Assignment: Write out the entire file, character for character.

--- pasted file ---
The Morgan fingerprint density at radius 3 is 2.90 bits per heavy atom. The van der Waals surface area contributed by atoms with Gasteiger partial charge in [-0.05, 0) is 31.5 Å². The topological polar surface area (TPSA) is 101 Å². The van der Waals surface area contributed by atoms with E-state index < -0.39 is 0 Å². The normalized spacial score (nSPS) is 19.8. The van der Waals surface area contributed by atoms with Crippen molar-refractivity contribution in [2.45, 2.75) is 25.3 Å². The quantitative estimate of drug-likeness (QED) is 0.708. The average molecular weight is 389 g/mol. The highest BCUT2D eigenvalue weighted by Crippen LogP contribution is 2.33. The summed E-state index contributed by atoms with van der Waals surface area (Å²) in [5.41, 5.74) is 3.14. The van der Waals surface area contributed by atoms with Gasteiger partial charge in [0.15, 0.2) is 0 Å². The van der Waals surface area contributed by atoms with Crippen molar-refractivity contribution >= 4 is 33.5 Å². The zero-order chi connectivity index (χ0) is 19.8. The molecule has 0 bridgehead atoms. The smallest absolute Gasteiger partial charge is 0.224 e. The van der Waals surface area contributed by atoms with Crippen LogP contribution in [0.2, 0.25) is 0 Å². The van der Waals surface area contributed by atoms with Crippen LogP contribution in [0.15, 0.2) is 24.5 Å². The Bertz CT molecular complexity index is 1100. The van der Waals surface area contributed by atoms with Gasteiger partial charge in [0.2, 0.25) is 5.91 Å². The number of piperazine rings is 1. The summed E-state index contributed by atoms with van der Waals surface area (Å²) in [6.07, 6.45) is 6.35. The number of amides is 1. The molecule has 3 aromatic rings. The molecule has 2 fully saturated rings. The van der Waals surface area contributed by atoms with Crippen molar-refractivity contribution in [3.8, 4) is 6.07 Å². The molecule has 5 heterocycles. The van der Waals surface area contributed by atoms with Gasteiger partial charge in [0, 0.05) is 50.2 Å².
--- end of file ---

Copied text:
The Morgan fingerprint density at radius 3 is 2.90 bits per heavy atom. The van der Waals surface area contributed by atoms with Gasteiger partial charge in [-0.05, 0) is 31.5 Å². The topological polar surface area (TPSA) is 101 Å². The van der Waals surface area contributed by atoms with E-state index < -0.39 is 0 Å². The normalized spacial score (nSPS) is 19.8. The van der Waals surface area contributed by atoms with Crippen molar-refractivity contribution in [2.45, 2.75) is 25.3 Å². The quantitative estimate of drug-likeness (QED) is 0.708. The average molecular weight is 389 g/mol. The highest BCUT2D eigenvalue weighted by Crippen LogP contribution is 2.33. The summed E-state index contributed by atoms with van der Waals surface area (Å²) in [5.41, 5.74) is 3.14. The van der Waals surface area contributed by atoms with Gasteiger partial charge in [0.15, 0.2) is 0 Å². The van der Waals surface area contributed by atoms with Crippen molar-refractivity contribution >= 4 is 33.5 Å². The zero-order chi connectivity index (χ0) is 19.8. The molecule has 0 bridgehead atoms. The smallest absolute Gasteiger partial charge is 0.224 e. The van der Waals surface area contributed by atoms with Crippen LogP contribution in [0.2, 0.25) is 0 Å². The van der Waals surface area contributed by atoms with Crippen LogP contribution in [0.15, 0.2) is 24.5 Å². The Bertz CT molecular complexity index is 1100. The van der Waals surface area contributed by atoms with Gasteiger partial charge in [0.2, 0.25) is 5.91 Å². The number of piperazine rings is 1. The summed E-state index contributed by atoms with van der Waals surface area (Å²) in [6.07, 6.45) is 6.35. The number of amides is 1. The molecule has 3 aromatic rings. The molecule has 2 fully saturated rings. The van der Waals surface area contributed by atoms with Crippen molar-refractivity contribution in [3.8, 4) is 6.07 Å². The molecule has 5 heterocycles. The van der Waals surface area contributed by atoms with Gasteiger partial charge in [0, 0.05) is 50.2 Å².